Articles | Volume 21, issue 16
Research article
18 Aug 2021
Research article |  | 18 Aug 2021

Observation and modeling of the historic “Godzilla” African dust intrusion into the Caribbean Basin and the southern US in June 2020

Hongbin Yu, Qian Tan, Lillian Zhou, Yaping Zhou, Huisheng Bian, Mian Chin, Claire L. Ryder, Robert C. Levy, Yaswant Pradhan, Yingxi Shi, Qianqian Song, Zhibo Zhang, Peter R. Colarco, Dongchul Kim, Lorraine A. Remer, Tianle Yuan, Olga Mayol-Bracero, and Brent N. Holben

Data sets

MODIS Atmosphere L2 Aerosol Product. NASA MODIS Adaptive Processing System R. Levy, C. Hsu, A. Sayer, S. Mattoo, and J. Lee

CALIPSO Lidar Level 2 Aerosol Profile, V4-21 NASA/LARC/SD/ASDC

Advancements in the AERONET version 3 database ( D. M. Giles, A. Sinyuk, M. G. Sorokin, J. S. Schafer, A. Smirnov, I. Slutsker, T. F. Eck, B. N. Holben, J. R. Lewis, J. R. Campbell, E. J. Welton, S. V. Korkin, and A. I. Lyapustin

Video supplement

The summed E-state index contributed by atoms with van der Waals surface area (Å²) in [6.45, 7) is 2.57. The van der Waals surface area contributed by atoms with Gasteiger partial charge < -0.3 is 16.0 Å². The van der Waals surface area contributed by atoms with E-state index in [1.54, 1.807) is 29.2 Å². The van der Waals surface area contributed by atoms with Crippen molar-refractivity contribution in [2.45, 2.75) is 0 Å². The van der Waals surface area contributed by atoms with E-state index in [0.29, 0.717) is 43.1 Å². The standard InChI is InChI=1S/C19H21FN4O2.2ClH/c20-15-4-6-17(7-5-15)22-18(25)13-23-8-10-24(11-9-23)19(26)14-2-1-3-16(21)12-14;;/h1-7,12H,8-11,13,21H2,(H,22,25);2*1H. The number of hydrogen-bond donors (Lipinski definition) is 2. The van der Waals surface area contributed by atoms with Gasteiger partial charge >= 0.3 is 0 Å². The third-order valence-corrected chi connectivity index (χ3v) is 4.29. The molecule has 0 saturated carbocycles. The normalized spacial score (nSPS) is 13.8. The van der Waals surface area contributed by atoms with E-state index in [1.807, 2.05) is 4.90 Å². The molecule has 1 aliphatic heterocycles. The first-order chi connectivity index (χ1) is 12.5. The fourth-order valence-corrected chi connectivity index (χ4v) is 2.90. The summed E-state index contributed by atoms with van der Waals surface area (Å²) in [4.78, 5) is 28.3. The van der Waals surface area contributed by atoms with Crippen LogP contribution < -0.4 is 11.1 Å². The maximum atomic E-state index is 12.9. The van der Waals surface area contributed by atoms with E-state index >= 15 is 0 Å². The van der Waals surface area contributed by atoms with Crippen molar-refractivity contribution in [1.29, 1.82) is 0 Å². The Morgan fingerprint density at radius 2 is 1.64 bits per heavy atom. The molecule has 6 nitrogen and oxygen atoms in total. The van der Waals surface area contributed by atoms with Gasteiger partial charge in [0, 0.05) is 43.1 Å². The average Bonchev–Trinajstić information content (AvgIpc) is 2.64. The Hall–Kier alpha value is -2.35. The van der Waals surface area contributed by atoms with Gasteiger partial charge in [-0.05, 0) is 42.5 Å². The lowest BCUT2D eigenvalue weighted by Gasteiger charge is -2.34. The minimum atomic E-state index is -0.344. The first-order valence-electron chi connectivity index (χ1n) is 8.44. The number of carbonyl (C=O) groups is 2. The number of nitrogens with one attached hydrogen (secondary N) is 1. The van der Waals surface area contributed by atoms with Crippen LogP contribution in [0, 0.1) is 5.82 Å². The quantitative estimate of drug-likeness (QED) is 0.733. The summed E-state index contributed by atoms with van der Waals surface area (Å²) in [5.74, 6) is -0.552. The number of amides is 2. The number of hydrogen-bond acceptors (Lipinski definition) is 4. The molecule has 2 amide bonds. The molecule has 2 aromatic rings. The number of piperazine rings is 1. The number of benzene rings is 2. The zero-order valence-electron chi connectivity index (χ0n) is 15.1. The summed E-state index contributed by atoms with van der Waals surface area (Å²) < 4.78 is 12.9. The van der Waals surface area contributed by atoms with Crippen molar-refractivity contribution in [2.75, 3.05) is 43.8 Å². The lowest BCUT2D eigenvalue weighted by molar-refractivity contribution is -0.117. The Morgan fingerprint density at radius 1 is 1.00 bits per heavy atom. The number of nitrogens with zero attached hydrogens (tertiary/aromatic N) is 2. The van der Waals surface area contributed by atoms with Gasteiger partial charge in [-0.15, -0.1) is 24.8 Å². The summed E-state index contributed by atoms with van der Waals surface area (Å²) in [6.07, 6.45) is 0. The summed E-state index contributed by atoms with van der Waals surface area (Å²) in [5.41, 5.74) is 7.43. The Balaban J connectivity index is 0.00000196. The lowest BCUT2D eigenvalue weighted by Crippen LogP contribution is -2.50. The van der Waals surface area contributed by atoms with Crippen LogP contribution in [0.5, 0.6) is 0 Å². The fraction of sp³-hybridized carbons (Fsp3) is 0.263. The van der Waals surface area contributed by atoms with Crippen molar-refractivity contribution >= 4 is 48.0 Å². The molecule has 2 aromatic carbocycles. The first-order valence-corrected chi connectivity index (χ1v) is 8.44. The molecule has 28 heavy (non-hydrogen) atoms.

The Godzilla dust event as seen by SEVIRI Qian Tan, Hongbin Yu, and Yaswant Pradhan

Godzilla dust plume: Evolution of MODIS (top) and GEOS (bottom) AOD from June 10 to 30, 2020 Hongbin Yu, Yaping Zhou, Huisheng Bian, and Qianqian Song

Short summary
This study characterizes a historic African dust intrusion into the Caribbean Basin in June 2020 using satellites and NASA GEOS. Dust emissions in West Africa were large albeit not extreme. However, a unique synoptic system accumulated the dust near the coast for about 4 d before it was ventilated. Although GEOS reproduced satellite-observed plume tracks well, it substantially underestimated dust emissions and did not lift up dust high enough for ensuing long-range transport.
Final-revised paper